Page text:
Jason Lipshutz of Billboard rated the album an 81 out of 100, and according to him, he "finds a hungry artist doing everything possible to elevate to another level, simply by abiding by his instincts."[101] At Q, John Aizlewood rated the album four stars out of five, describing how Sheeran's usage of many collaborators could have been "a potentially foolish move, but Sheeran pulls it off, chiefly because... his friends bend to him, not the other way round."[102] In addition, Aizlewood remarks how Sheeran has "used his success rather than been used by it,"[102] Brian Mansfield of USA Today rated the album three-and-a-half stars out of four, calling it one of those "rare album[s] that satisfies expectations while simultaneously raising them," which "showcases the sweet, achingly vulnerable songs" that is a hallmark of Sheeran's work.[96] At American Songwriter, Jim Beviglia rated the album three-and-a-half stars, cautioning how the release shows Sheeran in "somewhat of an identity crisis", yet "it's fascinating to hear him work out whether he's a hopeless romantic or just a guy who thinks romance is hopeless."[103] Gary Graff of The Oakland Press rated the album three stars out of four, stating how this release "expands his sonic palette".[104] At Newsday, Glenn Gamboa graded the album an A-, praising Sheeran because he "manages a remarkably difficult task [of] broadening his sound without losing the immediacy of his raw, intimate tales."[105] Sarah Rodman of The Boston Globe gave a positive review of the album, finding how Sheeran "comes into his own" with the release.[106]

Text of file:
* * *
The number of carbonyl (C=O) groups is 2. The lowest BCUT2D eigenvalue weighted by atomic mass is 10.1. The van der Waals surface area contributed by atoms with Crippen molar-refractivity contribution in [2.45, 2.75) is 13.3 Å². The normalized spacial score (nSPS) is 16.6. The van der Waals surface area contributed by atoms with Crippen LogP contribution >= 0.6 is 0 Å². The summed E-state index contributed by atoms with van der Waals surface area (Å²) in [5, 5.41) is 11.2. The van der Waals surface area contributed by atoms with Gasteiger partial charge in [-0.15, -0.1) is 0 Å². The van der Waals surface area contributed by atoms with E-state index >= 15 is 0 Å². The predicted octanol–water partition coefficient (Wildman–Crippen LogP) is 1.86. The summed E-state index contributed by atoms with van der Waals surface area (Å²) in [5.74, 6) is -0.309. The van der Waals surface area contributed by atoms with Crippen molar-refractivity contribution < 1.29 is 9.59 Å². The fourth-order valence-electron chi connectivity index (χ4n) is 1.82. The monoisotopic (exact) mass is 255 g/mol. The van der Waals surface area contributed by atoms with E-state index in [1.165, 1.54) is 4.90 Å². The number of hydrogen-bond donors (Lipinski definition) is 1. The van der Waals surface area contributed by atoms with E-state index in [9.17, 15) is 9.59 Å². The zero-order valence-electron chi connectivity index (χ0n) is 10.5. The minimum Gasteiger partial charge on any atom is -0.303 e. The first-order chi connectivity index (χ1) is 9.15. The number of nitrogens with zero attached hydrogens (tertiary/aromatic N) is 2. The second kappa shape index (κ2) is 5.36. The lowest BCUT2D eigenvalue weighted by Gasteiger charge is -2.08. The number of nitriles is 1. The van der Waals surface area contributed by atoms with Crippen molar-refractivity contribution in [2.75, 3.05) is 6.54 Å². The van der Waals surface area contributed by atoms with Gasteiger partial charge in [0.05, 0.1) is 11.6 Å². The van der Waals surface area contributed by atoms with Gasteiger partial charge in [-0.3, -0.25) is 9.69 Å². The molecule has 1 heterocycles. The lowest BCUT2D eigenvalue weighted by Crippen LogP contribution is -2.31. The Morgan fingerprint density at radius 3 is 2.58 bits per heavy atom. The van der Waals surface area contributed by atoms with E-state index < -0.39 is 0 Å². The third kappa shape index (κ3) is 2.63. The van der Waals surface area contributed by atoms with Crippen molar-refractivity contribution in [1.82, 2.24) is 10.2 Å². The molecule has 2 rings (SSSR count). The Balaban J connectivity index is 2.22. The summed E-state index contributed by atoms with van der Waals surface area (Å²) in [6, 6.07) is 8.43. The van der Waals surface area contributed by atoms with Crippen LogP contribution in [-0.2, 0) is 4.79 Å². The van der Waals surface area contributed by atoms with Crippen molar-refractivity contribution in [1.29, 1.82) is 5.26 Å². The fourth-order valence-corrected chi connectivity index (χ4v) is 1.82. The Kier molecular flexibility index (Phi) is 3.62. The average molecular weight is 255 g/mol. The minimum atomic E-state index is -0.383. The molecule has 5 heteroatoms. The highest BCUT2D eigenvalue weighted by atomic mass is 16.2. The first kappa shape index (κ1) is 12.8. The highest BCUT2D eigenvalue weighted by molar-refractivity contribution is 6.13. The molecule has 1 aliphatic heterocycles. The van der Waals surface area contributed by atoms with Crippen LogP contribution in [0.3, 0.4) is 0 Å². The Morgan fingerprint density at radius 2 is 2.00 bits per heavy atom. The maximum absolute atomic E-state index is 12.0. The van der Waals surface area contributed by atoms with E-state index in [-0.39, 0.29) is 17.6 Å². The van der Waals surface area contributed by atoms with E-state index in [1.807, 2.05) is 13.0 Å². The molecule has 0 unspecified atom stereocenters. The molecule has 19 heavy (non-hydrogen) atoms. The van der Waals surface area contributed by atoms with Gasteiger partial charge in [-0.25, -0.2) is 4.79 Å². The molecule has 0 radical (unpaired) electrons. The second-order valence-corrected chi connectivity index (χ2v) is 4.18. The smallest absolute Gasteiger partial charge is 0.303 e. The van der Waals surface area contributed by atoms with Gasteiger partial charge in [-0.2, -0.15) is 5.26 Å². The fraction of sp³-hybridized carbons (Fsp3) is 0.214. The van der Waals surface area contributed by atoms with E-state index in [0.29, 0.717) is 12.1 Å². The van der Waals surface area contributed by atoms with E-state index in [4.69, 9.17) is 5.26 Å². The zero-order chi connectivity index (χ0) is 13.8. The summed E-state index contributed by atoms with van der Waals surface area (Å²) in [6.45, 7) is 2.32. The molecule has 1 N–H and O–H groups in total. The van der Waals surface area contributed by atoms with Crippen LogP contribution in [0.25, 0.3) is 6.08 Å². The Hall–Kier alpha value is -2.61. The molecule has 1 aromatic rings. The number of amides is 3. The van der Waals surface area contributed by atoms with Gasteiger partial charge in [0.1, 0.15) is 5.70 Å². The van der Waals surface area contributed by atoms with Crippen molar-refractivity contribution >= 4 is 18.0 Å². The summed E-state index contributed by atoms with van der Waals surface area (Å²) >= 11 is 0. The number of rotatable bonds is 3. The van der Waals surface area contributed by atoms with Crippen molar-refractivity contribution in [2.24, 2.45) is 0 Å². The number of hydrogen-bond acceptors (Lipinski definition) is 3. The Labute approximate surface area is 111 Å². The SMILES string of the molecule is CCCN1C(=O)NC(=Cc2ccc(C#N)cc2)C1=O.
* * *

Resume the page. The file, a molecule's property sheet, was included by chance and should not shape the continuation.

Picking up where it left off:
At Rolling Stone, Jon Dolan rated the album three stars out of five, suggesting that "A better album title might have been XXX" and cautioning that the album has "plenty of oversweet ballad moments".[3] Jim Farber of New York Daily News rated the album three stars out of five, writing how "Sheeran can write a hummable tune and, clearly, has something young girls love even more than looks: heart." but had several criticisms including noting how his music was "milky bland", his lyrics "rote and soppy" and the album's sound as a whole was "unconvincing".[107] Writing for musicOMH John Murphy rated the album three stars out of five, noting how x will undoubtedly be another huge success for Sheeran, and if he can build on its good points, there could be an even better record lurking inside him as well", taking issue with the album's "huge reliance on epic sounding but bland ballad-anthems" which sound "calculated and a little bit cynical".[108] Kitty Empire of The Observer was unimpressed by the album, rating it two stars out of five, and stated Sheeran's writing "[doesn't] actually find a new gear for the love song, just new turns of phrase, at a push." and "has a broad palette but lacks depth". Empire posited that Sheeran "can't cut it as a leading man", ultimately concluding that "Sing" is quite easily the best song on x, probably because it sounds nothing like Sheeran".[6] At Drowned in Sound, Dave Hanratty rated the album a four out of ten; criticising the release because it "offers a few lively embers, but never quite ignites", noting that Sheeran lacks any kind of noteworthy identity and the majority of the album "is alternatively as generic and simpering as it gets."[92] The Independent was highly critical of the album; noting the lyrics as a "stolid plod through clichés" having a "serotonin-reducing effect"; and Sheeran and the album as "bleary", "so bland", "without wit or sex appeal" and "authentically uninspiring".[94]